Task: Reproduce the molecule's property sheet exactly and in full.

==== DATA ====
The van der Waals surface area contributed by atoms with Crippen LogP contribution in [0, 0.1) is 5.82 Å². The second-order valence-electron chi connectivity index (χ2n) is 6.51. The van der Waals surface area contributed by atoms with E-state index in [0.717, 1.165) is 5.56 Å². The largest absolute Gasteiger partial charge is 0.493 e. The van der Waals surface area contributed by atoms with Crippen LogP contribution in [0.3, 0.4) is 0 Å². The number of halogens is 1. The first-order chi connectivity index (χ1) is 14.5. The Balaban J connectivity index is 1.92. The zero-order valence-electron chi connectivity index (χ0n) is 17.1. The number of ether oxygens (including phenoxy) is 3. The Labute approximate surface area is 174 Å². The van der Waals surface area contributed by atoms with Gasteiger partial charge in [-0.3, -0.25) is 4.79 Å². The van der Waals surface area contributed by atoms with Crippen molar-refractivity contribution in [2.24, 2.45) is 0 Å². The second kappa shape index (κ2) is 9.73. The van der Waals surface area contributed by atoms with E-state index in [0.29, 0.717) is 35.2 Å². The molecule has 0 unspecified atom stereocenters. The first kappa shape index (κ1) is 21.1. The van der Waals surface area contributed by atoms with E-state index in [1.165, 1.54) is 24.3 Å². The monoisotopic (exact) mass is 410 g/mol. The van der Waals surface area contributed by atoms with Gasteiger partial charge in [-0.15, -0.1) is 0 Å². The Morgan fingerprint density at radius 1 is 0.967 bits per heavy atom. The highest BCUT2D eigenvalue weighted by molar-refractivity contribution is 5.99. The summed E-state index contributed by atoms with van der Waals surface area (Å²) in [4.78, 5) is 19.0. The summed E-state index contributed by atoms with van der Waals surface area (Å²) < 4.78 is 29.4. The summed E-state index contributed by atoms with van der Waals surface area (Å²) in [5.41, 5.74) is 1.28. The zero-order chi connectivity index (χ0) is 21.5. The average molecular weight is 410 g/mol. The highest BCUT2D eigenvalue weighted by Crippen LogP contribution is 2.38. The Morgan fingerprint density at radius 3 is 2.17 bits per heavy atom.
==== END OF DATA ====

The van der Waals surface area contributed by atoms with Crippen LogP contribution in [0, 0.1) is 5.82 Å². The second-order valence-electron chi connectivity index (χ2n) is 6.51. The van der Waals surface area contributed by atoms with E-state index in [0.717, 1.165) is 5.56 Å². The largest absolute Gasteiger partial charge is 0.493 e. The van der Waals surface area contributed by atoms with Crippen LogP contribution in [0.3, 0.4) is 0 Å². The number of halogens is 1. The first-order chi connectivity index (χ1) is 14.5. The Balaban J connectivity index is 1.92. The zero-order valence-electron chi connectivity index (χ0n) is 17.1. The number of ether oxygens (including phenoxy) is 3. The Labute approximate surface area is 174 Å². The van der Waals surface area contributed by atoms with Gasteiger partial charge in [-0.3, -0.25) is 4.79 Å². The van der Waals surface area contributed by atoms with Crippen molar-refractivity contribution in [2.24, 2.45) is 0 Å². The second kappa shape index (κ2) is 9.73. The van der Waals surface area contributed by atoms with E-state index in [0.29, 0.717) is 35.2 Å². The molecule has 0 unspecified atom stereocenters. The first kappa shape index (κ1) is 21.1. The van der Waals surface area contributed by atoms with E-state index in [1.165, 1.54) is 24.3 Å². The monoisotopic (exact) mass is 410 g/mol. The van der Waals surface area contributed by atoms with Gasteiger partial charge in [-0.15, -0.1) is 0 Å². The Morgan fingerprint density at radius 1 is 0.967 bits per heavy atom. The highest BCUT2D eigenvalue weighted by molar-refractivity contribution is 5.99. The summed E-state index contributed by atoms with van der Waals surface area (Å²) in [4.78, 5) is 19.0. The summed E-state index contributed by atoms with van der Waals surface area (Å²) < 4.78 is 29.4. The summed E-state index contributed by atoms with van der Waals surface area (Å²) in [5.41, 5.74) is 1.28. The zero-order chi connectivity index (χ0) is 21.5. The average molecular weight is 410 g/mol. The highest BCUT2D eigenvalue weighted by Crippen LogP contribution is 2.38. The Morgan fingerprint density at radius 3 is 2.17 bits per heavy atom.